Physical activity, like running and walking, might exacerbate symptoms, which vary from person to person. Others have acute stabbing pains, while others exhibit gradual signs.

    Other Causes of Heel Pain

    While there are many causes of heel pain, we have included these above because they are the most common. A few more common causes of heel pain are Sever’s Disease in young children, flat feet, heel bone fractures, heel spurs, and poor footwear.

      Man inspecting his foot due to heel pain

      Treatment Options for Heel Pain

      The ideal treatment for heel pain depends on its cause and severity. Here are a few options to consider:


      This remedy is suitable for less severe heel pain from minor injuries, such as mild Achilles tendinitis and plantar fasciitis. It involves four steps:

      • Rest: Avoiding physical activities, like running, stair climbing, exercising, and walking, eliminates additional pressure on the affected heel. Doing so gives the foot time to recover.
      • Ice: Apply a cold bag or pack of ice on the injured heel to reduce pain and swelling. Do not place the ice directly on your skin. Instead, wrap the affected area with a cloth or towel before icing.
      • Compression: You can further minimize swelling by wrapping the painful heel with an elastic bandage. Ensure the wrap is firm enough to prevent further swelling but not too tight to affect blood flow.
      • Elevation: Use pillows to elevate the injured foot above the heart level. Doing so enhances circulation to the heel.

      Physical Therapy

      Physical treatment is prescribed if the heel discomfort is moderately severe, such as with plantar fascia tears. This treatment involves exercise, massage regimens, and physical stimuli-based solutions like cold, heat, and electrical currents. It can strengthen your weakened muscles and speed up your recovery.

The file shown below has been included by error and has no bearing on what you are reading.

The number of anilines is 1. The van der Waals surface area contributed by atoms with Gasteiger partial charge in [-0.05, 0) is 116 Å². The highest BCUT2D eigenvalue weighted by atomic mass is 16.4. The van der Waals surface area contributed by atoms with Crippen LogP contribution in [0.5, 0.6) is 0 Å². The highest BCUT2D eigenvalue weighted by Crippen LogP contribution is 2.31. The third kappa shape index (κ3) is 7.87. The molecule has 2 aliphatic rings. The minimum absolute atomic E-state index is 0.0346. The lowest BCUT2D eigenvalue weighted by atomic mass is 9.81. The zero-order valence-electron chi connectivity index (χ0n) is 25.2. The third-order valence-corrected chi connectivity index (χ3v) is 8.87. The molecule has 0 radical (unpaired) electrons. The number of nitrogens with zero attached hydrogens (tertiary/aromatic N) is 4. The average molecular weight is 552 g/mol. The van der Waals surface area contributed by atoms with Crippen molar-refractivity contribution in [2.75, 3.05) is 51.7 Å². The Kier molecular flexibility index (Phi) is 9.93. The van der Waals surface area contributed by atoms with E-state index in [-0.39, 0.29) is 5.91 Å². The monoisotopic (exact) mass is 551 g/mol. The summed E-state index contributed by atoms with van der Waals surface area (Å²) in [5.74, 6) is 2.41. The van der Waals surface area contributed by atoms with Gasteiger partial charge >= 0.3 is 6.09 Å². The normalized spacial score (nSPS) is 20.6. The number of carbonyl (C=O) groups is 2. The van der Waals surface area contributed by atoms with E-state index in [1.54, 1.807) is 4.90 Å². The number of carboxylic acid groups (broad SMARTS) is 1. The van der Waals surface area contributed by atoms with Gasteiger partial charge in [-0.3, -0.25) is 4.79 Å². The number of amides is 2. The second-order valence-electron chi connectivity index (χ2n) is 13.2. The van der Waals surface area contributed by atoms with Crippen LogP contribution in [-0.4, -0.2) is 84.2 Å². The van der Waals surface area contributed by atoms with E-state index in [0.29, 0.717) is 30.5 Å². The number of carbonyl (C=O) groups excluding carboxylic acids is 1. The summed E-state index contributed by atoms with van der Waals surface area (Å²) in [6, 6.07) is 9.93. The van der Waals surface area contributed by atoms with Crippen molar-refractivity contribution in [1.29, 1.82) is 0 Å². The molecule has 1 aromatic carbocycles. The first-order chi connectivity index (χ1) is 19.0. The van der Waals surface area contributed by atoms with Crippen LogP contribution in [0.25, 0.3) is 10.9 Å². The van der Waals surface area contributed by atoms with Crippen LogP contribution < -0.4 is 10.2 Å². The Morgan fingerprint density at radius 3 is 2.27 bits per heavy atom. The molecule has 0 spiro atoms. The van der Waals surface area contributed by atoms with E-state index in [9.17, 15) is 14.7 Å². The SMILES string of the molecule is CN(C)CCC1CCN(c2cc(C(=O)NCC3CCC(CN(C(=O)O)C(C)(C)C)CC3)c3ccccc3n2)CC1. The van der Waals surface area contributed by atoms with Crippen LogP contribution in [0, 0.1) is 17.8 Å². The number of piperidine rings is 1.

Custom Orthotics

      We may recommend custom orthotics if the heel pain has affected your foot posture. These prescription orthotics can reverse the effects of a severe tunnel syndrome or plantar fascia tear on your foot. We make these devices from 3D impressions of your feet to correct your foot posture.

      Injection Therapy

      This treatment option involves injecting cortisone (an anti-inflammatory steroid) or ostenil (a solution containing pain-relieving hyaluronic acid) directly into the affected area. It’s ideal when you want faster relief for extreme inflammation or heel pain. Depending on the severity of the heel pain, you might require up to 3 injections spread over three weeks.


      You might require surgery in severe, long-term cases. There are different techniques and procedures that can be used depending on the severity and cause of the heel pain. Our experts will be with you every step of the way and guide you on what you can expect from each type of surgery.

      Get Your Heel Pain Treated

      Heel pain shouldn’t make you fret, especially when our physicians are more than ready to help you. Call us today at (949) 364-9255 or fill out our online contact form to schedule an appointment with the best foot specialists.

        Contact Us

        Robert Spencer, DPM

        Nitza Rodriguez, DPM

        Mario Porciello, DPM

        Map & Directions

        333 Corporate Drive, Suite 230, Ladera Ranch, CA 92694
        Tel: (949) 364-9255 (WALK)
        Fax: (949) 364-9250
        Office Hours:
        Monday - Friday: 9am - 5pm
        *(Lunch 12 noon - 1pm)